Another reason - and this is why I'm writing it as an answer instead of dumping links in comments - is that you probably think of this paperwork as being similar to Indian government bureaucracy. Which, in my experience, is that you are required to bring a lot of papers, which are time consuming to get, but would mostly be ignored when your paperwork is reviewed, and many are hardly even relevant.

Based on a lot of feedback, this is not how the UK consulate works. They pay a lot of attention to the paperwork submitted and are very good in sniffing out inaccuracies. For example they explicitly mentioned the unexpected deposit which are not explained by ITR or by anything else. Explaining those issues is your responsibility.

Note that they are under no obligation to issue a visa. Again, this is different from the case where you WILL get your government paperwork anyway, they would just annoy you with more requests of useless documents. There is no "right to visa" - it is a privilege which you need to prove you'd qualify for.

  • Thanks for the reply, in reality, it was not an unexpected sum and some inquiry into my father's finances would have explained the same. He was a high ranking officer in an O&G firm and as expected has sizeable deposits. The amount deposit in question is actually a meager part of his total deposit in that account, let alone his and my families net worth. It is frustrating because it seems as if the officer did not apply himself properly. And of course, I understand that availing a visa is not a right. But retaining applicant documents without disclosure as to the reason ?
    – Prateek
    Feb 9 '18 at 5:23
  • 6
    @PrateekSemwal unless the evidence was actually presented in document form to the immigration officer as part of the application, then its not their job to "inquire" - its their job to judge the application on its own merits, which is the evidence presented with the application. If your fathers finances were not explained with evidence as part of the application, then the immigration official is right to question it. If your fathers 2017-2018 tax related transaction appeared on bank statements then it needed to be explained, the ICO will not make any assumptions in your favour.
    – Moo
    Feb 9 '18 at 5:35
  • 1
    @PrateekSemwal part of the UK visa process is to demonstrate that not only you have adequate funding, but that the money is actually and legally yours. The applicant has to meet the same legal standards as any person living in the UK has to when it comes to demonstrating legality of finances - this isnt a test the UK just subjects foreigners to, its a test everyone in the UK must undergo if scrutinised.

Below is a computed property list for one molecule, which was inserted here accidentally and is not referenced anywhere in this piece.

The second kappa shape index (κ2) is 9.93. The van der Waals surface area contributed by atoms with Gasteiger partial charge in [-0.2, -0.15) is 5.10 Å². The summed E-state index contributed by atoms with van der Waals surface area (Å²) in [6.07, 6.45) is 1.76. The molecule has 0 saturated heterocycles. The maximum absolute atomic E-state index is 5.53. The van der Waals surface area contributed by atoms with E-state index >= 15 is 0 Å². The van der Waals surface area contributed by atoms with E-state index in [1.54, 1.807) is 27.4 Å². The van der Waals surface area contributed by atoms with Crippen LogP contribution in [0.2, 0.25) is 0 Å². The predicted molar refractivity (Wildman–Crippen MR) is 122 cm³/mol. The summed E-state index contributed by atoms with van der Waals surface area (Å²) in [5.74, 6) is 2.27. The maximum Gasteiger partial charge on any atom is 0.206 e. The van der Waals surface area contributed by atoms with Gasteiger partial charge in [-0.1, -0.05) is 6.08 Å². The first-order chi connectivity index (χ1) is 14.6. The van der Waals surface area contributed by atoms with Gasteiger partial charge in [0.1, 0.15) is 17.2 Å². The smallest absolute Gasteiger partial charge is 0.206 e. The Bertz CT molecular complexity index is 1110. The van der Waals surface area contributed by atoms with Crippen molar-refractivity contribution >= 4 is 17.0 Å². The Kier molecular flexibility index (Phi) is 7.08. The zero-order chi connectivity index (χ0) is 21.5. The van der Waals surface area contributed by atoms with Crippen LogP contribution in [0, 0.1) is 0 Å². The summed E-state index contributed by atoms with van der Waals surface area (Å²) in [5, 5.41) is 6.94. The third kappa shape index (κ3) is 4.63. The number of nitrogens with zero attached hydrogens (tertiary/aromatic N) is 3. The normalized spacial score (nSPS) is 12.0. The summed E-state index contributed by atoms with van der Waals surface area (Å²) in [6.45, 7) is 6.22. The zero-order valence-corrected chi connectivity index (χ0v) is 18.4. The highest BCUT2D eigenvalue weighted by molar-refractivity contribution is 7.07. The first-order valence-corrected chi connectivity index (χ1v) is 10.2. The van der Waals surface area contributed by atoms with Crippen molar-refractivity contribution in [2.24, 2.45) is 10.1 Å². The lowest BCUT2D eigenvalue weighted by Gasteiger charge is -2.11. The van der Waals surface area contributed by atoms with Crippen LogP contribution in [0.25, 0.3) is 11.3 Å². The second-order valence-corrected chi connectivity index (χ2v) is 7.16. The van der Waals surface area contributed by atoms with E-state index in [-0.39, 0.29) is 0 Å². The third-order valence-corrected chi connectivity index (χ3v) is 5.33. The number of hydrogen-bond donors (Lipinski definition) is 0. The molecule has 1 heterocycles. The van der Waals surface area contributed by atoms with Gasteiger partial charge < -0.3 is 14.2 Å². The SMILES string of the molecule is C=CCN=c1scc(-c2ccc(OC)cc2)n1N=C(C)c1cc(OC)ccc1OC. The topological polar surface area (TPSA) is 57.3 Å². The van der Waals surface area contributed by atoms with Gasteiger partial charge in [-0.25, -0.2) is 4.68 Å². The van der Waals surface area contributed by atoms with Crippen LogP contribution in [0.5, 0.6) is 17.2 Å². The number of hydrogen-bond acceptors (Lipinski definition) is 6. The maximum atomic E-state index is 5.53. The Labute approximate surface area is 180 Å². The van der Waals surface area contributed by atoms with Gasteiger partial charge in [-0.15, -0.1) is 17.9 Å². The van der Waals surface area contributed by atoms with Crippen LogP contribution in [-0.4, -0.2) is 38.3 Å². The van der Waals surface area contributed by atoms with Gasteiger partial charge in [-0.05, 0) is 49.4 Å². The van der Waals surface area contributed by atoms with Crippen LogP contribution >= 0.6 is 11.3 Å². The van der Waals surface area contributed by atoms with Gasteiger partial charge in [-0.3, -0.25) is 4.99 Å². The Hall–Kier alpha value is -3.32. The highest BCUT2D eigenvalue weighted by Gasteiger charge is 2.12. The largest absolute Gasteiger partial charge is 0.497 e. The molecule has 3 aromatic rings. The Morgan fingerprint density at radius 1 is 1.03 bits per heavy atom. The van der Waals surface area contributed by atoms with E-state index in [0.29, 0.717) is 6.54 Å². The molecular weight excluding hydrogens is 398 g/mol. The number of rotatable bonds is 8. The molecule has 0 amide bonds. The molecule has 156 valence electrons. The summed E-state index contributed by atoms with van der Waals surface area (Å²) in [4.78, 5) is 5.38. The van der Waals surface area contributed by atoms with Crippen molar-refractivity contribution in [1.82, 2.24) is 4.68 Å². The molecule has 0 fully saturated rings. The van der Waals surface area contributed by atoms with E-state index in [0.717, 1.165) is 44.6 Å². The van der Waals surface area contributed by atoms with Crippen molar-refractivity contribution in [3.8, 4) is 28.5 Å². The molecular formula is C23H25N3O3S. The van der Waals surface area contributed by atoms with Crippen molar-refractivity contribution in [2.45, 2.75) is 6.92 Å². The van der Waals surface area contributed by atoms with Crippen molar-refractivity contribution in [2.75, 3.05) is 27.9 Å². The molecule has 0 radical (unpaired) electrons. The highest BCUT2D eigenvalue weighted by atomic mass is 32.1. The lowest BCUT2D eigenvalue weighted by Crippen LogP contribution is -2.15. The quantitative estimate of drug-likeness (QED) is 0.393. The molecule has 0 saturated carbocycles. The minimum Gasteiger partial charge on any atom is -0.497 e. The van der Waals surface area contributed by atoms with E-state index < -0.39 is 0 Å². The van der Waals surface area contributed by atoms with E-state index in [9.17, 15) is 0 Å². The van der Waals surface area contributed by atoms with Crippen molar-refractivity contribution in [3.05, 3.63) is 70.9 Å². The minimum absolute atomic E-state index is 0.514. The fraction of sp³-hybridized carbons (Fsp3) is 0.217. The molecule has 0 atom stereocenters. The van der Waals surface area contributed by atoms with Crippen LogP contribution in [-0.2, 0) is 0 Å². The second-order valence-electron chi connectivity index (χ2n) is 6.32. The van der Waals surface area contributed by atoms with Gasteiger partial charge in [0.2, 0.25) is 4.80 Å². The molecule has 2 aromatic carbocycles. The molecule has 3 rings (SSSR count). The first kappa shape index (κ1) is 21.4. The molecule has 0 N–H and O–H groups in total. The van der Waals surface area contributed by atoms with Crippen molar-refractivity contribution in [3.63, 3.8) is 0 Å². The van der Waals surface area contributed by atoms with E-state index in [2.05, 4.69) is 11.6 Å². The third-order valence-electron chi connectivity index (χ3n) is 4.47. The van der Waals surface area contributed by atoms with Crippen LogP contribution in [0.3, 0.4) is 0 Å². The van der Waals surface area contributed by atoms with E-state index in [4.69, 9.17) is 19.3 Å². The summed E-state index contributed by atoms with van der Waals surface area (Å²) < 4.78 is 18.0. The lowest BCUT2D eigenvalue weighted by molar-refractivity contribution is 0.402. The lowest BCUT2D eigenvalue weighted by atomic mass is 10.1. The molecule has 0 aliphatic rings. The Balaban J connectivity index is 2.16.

– Moo
    Feb 9 '18 at 5:37
  • 3
    @PrateekSemwal the IO is concerned about a deposit in your fathers account - therefore there has to be documentary evidence as to where that deposit came from, they don't just happen unexpectedly (and if they do, you should be reporting that to the police and your bank). So where is that evidence? The following years tax returns will not be the only evidence of that deposits source and validity, I can guarantee that, so you need to present that evidence. You didn't, and thus the deposit was assumed to be of dubious credibility.
    – Moo
    Feb 9 '18 at 5:47
  • 2
    @Prateek please read the answers I linked in my answer, and do not reapply until and unless you have a very clear and obvious case. Please pay extra attention to sponsor applications (which yours is because your family sponsors your trip) and correct those weaknesses. It is not only about money - lack of your economic ties to India has been explicitly stated in refusal, and it needs to be overcomed for a chance to succeed.
    – George Y.
    Feb 9 '18 at 6:29

Relax. Don't be so defensive and don't shift the blame to the ECO and don't judge the legality of their actions on a mere refusal. They know their country's laws much more than an applicant does.

Once you have calmed down and come out of this state of mind simply go hire services of an immigration specialist and let them build your cause for you.

You have mentioned that your father has sizable assets so i assume having some consultancy won't be a dent on your pockets. I believe everything you're saying is true and you are a legitimate visitor but you are not being able to make a strong case for it in front of the ECO.

So stop digging yourself in further and take some help that you can easily afford.

Not the answer you're looking for? Browse other questions tagged or ask your own question.